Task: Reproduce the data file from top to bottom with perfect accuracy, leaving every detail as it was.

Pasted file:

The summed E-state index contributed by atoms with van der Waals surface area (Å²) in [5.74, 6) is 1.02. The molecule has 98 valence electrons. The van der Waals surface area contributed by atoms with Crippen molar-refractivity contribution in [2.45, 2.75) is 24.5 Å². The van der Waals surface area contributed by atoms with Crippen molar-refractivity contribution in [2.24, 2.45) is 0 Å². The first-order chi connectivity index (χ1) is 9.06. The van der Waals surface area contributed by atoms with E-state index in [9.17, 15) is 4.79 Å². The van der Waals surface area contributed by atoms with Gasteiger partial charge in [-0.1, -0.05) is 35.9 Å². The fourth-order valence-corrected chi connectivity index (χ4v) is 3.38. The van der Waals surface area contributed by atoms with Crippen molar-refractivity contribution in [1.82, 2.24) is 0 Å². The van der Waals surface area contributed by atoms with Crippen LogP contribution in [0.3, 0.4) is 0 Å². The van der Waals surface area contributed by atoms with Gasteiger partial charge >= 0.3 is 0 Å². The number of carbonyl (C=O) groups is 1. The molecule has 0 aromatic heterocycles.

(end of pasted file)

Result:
The summed E-state index contributed by atoms with van der Waals surface area (Å²) in [5.74, 6) is 1.02. The molecule has 98 valence electrons. The van der Waals surface area contributed by atoms with Crippen molar-refractivity contribution in [2.45, 2.75) is 24.5 Å². The van der Waals surface area contributed by atoms with Crippen molar-refractivity contribution in [2.24, 2.45) is 0 Å². The first-order chi connectivity index (χ1) is 9.06. The van der Waals surface area contributed by atoms with E-state index in [9.17, 15) is 4.79 Å². The van der Waals surface area contributed by atoms with Gasteiger partial charge in [-0.1, -0.05) is 35.9 Å². The fourth-order valence-corrected chi connectivity index (χ4v) is 3.38. The van der Waals surface area contributed by atoms with Crippen molar-refractivity contribution in [1.82, 2.24) is 0 Å². The van der Waals surface area contributed by atoms with Crippen LogP contribution in [0.3, 0.4) is 0 Å². The van der Waals surface area contributed by atoms with Gasteiger partial charge >= 0.3 is 0 Å². The number of carbonyl (C=O) groups is 1. The molecule has 0 aromatic heterocycles.